The revolution will be anglicised

One thing that’s struck me about the ‘Arab Spring’ is the amount of English being written and spoken by the people involved.

As I read the English language press and watch English language TV, it’s natural that I am more likely to see a homemade placard with English on it, or watch an interview with, say, an English speaking Egyptian in Tahrir Square or Benghazi. I am sure that even Finnish TV has been able to find a Libyan rebel who can give an account of what’s going in their viewers’ native tongue.

Tunisia aside, it’s clear that English is the language you’re most likely to see written or hear being spoken by the Arabs involved in each side of the current conflicts in the Levant.

When I first came to Dubai, it was a big surprise to find how easy it is for an English speaker to get around the Arab world without knowing much Arabic. You’ll see plenty of signs in English and if people do speak a second language, it’ll generally be English, even if it’s just a few words. I imagine many Western viewers who’ve never been to this part of the world have been surprised by the amount of English on view and being spoken by those involved in the activities of recent months.

It strikes me that this use of English in the placards and graffiti used by demonstrators, as well as the ability of people to speak to Western media in English, has meant the unrest in the region has made much more of a positive impact on how the protestors have been perceived by the rest of the world.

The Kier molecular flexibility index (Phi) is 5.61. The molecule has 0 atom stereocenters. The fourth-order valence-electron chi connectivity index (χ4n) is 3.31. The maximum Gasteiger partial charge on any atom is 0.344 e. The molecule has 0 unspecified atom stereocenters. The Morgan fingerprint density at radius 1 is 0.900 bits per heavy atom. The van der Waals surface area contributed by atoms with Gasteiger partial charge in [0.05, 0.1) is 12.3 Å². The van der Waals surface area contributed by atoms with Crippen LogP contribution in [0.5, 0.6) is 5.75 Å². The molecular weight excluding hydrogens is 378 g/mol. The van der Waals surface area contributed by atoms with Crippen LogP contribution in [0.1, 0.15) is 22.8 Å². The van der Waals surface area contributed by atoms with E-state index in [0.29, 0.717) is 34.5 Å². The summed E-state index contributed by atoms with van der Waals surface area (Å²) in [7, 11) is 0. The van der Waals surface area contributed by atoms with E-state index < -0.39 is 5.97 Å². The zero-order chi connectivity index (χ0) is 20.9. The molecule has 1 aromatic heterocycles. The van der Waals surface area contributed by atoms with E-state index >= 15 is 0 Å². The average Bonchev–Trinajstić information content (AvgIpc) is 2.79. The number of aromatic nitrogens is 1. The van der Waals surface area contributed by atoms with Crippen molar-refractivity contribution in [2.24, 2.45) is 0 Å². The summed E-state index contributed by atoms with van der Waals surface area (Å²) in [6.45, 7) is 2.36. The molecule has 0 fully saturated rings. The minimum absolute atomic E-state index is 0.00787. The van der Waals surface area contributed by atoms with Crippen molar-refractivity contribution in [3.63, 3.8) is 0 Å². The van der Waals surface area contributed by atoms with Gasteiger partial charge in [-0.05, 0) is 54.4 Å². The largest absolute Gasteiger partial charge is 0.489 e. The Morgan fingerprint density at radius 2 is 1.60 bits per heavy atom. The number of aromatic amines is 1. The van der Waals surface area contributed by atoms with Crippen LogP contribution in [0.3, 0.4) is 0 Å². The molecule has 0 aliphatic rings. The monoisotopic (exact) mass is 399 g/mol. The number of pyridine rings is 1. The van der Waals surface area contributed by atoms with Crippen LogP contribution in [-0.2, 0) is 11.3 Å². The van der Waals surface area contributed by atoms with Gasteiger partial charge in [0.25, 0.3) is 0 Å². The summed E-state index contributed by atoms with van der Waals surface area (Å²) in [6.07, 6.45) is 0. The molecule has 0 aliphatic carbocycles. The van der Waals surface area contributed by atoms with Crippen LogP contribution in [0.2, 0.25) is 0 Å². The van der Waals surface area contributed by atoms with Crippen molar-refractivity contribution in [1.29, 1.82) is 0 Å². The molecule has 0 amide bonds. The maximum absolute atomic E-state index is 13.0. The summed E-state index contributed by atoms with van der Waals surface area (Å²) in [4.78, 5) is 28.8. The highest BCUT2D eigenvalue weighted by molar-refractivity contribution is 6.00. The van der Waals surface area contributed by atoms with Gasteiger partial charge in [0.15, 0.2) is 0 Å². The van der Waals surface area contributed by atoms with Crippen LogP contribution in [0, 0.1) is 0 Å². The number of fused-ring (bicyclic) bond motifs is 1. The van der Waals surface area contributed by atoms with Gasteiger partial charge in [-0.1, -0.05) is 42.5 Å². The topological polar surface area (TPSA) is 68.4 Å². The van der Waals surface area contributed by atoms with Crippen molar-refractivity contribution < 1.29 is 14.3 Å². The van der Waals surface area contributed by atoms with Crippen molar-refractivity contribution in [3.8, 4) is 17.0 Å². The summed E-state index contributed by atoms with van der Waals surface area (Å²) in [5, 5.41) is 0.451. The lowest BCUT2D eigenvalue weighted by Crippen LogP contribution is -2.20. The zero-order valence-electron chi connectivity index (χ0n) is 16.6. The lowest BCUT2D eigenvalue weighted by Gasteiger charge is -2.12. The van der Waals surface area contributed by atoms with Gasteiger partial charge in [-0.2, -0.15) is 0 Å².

European viewers are used to seeing TV images of ‘angry Arab mobs’ waving banners written in an alien alphabet, or listening to an angry invective in Arabic with a voiceover dispassionately translating what’s being said. These scenes tend to come over very negatively.

This time around we’ve seen images of ‘passionate groups’ waving banners with slogans we understand – often witty ones. The ‘angry Arabic invective’ from a demonstrator has been replaced by a ‘passionate dialogue in English’ with someone protesting for freedom.

This blog is absolutely not the place to discuss the rights and wrongs of the Israel and Palestine situation. However, I have long felt that the Israelis’ ability to field a representative in a nice suit and tie who can explain the situation in clear American or British English has been a major advantage in winning the PR battle. We see unruly youths shouting slogans in Arabic and are then shown a slick representative of officialdom who speaks more on ‘our level’. Who comes across better?

The demonstrations taking place recently have been a reversal of that situation in many ways. A stilted government representative in a shabby suit is filmed speaking uneasily in Arabic, using terms that really only resonate with the people of that country or of the Arab world in general. The camera then cuts to a trendily dressed bloke on the street who explains his side of the story in language that resonates better with those outside the Arab world looking in.

To misquote Gil Scott-Heron, the revolution will be anglicised. If I wanted to crush sedition, this sort of thing is exactly what I’d be doing as well.

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